Little Rock Wildlife and Animal Removal

The Pigmy Rattlesnake

The Little Rock Pigmy Rattlesnake is a South-Eastern rattlesnake that predominantly found in the South Eastern region of the US. It is more prominent in states like Arkansas. It is scientifically referred to as “Sistrurus milirius”, and can be referred to in many names, these include; Carolina pigmy rattlesnake, and Brick-red rattlesnake. It is a venomous specie of snake with ability to strike and kill within minutes. This snake is also referred to as the “Dwarf rattlesnake” because it is generally shorter in length than many other Arkansas species. Tough it is predominantly found in Southern regions of the US, the snake has also found its way to several other parts of North America, as well as Asia and Africa.

A adult Little Rock Pigmy rattlesnake can grow between 35cm and 77cm in total length which makes the snake relatively shorter in length than many other species. The Arkansas snake has a dorsal region comprising of several spots that are rounded, while the belly remains whitish with some heavy flecks or mottled with some dark brown or black patches. Typical grown adult will have 23 rows of scales on its dorsal region.

An adult female Arkansas Pigmy rattlesnake will give birth to between 7 and 12 young ones at a time. Unlike many other snakes , the pigmy rattlesnake does not lay eggs, and the neonates may measure up to 173mm in length , at birth.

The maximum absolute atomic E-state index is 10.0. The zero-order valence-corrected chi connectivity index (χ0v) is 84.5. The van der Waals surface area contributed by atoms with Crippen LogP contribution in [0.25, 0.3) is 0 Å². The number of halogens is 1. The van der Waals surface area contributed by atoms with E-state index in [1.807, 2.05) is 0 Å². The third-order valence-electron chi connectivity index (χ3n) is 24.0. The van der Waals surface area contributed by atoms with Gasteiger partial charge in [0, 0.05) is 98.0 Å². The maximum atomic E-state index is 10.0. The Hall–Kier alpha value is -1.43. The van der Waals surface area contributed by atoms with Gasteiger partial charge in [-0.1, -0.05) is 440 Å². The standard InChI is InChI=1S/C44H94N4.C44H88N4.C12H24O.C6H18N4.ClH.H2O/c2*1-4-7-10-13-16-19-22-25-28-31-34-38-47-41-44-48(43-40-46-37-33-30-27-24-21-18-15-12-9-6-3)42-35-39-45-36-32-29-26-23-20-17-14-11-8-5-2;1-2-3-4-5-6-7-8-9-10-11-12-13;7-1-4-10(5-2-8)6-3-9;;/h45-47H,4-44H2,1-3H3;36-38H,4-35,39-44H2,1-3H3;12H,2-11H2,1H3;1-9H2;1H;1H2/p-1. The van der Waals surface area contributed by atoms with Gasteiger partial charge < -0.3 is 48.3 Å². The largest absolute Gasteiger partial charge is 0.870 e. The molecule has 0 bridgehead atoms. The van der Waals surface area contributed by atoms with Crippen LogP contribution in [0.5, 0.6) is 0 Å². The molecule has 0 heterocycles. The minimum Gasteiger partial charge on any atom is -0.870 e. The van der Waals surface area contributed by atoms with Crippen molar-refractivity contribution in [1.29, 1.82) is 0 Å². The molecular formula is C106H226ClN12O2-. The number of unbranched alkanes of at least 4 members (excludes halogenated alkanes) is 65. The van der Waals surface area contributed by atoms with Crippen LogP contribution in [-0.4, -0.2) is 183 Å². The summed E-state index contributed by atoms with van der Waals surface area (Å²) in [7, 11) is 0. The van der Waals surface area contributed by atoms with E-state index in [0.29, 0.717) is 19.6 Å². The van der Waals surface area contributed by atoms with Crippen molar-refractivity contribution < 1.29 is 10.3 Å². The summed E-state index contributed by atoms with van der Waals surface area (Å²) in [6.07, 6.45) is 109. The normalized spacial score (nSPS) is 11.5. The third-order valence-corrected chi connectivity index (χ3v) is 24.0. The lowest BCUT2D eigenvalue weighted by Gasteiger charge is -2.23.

Life cycle
The average lifecycle of the Little Rock Pigmy rattle snake is between 2 and 15 years. The snake is capable of reproducing at moderate rate but still lower than many other species. Despite producing little offspring, young Pigmy rattlesnake still have higher survival rates than many other species.

The Pigmy rattlesnake is predominantly found in Flatwoods and sandhills. It is also commonly found in flood plains as well as mixed forests. The Arkansas snake is sometimes found near marshes, and can also survive in swamps and forest regions.

The Pigmy rattlesnake consumes diets predominantly of mammals as well as smaller birds, insects, frogs, lizards, and smaller Little Rock snakes. The snake prefers to forage in the warmest parts of the day and rests all through the night. The snake may also go for days without hunting as long as it has enough in its digesting system.

Pigmy rattlesnake is mostly found active in the sun and during warm weather conditions. It is rarely found in the evenings. The tiny Arkansas snakes often make a buzzing sound that can be heard several meters away. While most species of this snake tend to avoid contact with humans, others can strike aggressively and rattles. The Little Rock snake is not capable of digging its own burrows thus it prefers to use holes that has already been dug by rodents.

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